Net Neutrality and breaking Cable’s monopoly on the Internet.

Net neutrality has been a huge topic in the news of late. With Comcast(r), AT&T(r), Google(r) and Netflix(r) as players in any game, with the power of monopolies at stake, with Billions of dollars up for grabs, those with power and money will all be flexing their muscles and spending a great deal of money to defend their piece of the pie, and, to hopefully shave just a bit more of that pie of somebody else’s piece.Image

So now the question is net neutrality. What does “net neutrality” actually mean? Simply put, it means that those who provide the connection to the Internet shouldn’t restrict or hinder the content that an individual user is able to access via that connection. So, if your Cable provider is also your Internet service provider, net neutrality would mean that your cable company shouldn’t restrict access to, for example, Netflix(r).

This brings up an interesting dilemma for cable providers. A growing number of people have become increasingly upset with the content offered on network television – they have discovered that it’s far easier to watch what they want, when they want it, via distribution methods on the Internet, and many have canceled their TV service and opted for an Internet-Only option from their cable provider. The days when Cable TV “also” offered Internet connectivity are coming to an end, and the model is beginning to look more like an Internet provider that “also” offers television.

If we look at things strictly from the point of view of a Cable company that provides Internet services, it sort of makes sense to consider that when users download their television programming from other providers (especially with Comcast’s purchase of NBC), that these companies are actually providing access to the content that is undermining their own business. From a purely business point of view, it’s a model that doesn’t make a great deal of sense! Add to that the fact that Netflix alone accounts for some 33% of ALL Internet traffic here in the United States, and it would seem that Comcast is being required not only to provide access to their competition, but to pay for increases in infrastructure in order to make that even possible. It would seem that this isn’t a very viable business model.

But the problem is that in deciding that a company shouldn’t have to provide access to competing services is a very slippery slope. The problem we have here in the United States is that most homes have but one choice when they are looking for broadband Internet, and that is their cable provider. Years ago, when the Internet was young, the telephone modem was the means of connecting to the Internet – and lots of companies were providing Internet connectivity. AOL, Juno, Compuserve and many bulletin boards had Internet connectivity. If you were a university student, you might have even been able to connect to the Internet via a dial-up connection provided by your school. But in those days, 56Kbps was a very fast connection, and nobody was streaming video, or, for that matter, even much audio. Most computer users of that era remember a time when you could read text as fast as your modem could deliver it.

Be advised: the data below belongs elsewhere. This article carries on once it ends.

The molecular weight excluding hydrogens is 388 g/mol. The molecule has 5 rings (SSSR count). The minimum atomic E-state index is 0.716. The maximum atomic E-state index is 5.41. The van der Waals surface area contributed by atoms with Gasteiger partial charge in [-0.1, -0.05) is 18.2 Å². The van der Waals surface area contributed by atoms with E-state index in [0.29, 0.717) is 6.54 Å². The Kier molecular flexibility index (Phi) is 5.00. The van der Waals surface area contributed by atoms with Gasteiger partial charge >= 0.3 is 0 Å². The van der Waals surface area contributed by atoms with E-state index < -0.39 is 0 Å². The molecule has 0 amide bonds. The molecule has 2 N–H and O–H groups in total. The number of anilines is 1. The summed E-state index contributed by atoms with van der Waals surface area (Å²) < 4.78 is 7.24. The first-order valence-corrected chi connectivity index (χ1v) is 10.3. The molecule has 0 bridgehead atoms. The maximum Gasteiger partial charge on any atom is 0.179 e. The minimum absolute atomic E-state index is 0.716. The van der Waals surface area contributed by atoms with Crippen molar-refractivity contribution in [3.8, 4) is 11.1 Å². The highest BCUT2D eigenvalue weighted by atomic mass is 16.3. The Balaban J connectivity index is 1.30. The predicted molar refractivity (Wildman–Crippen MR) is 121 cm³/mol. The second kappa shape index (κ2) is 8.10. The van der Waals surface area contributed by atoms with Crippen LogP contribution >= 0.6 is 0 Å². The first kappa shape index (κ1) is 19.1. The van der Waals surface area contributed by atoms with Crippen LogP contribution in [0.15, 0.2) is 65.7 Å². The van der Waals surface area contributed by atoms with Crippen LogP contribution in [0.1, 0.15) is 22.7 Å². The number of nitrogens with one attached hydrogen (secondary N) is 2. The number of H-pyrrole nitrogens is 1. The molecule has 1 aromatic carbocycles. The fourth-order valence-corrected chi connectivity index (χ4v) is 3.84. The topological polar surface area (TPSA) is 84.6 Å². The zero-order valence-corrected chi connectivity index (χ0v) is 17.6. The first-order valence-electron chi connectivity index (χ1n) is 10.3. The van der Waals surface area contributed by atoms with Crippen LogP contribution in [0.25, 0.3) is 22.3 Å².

But in the mid 1980s, dial-up was the best way to get an Internet connection, and there was competition. Then DSL and Cable came along. While at first, these two seemed to compete head-to-head, in the end, it was Cable who was able to provide the best and most consistent service to the most people. DSL has a nasty habit of not working well too far from the central office. And while fiber-optic has the potential bandwidth to easily supplant Cable, the infrastructure costs money, and until somebody comes along who is ready to spend that money and go head to head with the cable companies – they are left with virtual monopolies wherever they happen to be.

So what does that mean for the rest of us who don’t wish to support big business and monopolies? What can those of us who are activists do? Is there a way that we can work together to break the power of monopolies?

If we’re going to break the power of monopolies, it’s important to become somewhat technologically savvy. We can’t fight the monopolies without understanding something of the technology that the corporations are using. Most of us have our hands tied, in part, because we don’t know any better – we presume that “The Internet” is something delivered to us via a cable – for which we each have to pay a fair bit of money. But are there ways that we might work together to avoid being beholden to a single company?

In some areas – in fact, in most urban areas, there is often something that can be done – and which can give groups even more reliable Internet connections. It takes a bit of work and study, but it can be done. In my own home town, we have our local cable company, but in my office, which is only a half-mile from my apartment, I’ve got a fiber connection. I also have access to cable there as well, but the fiber connection is more than fast enough for even multiple video and audio streams. A small collective in my office building is sharing that connection, and we all have high speed Internet for much less than the cost we would be paying via Cable.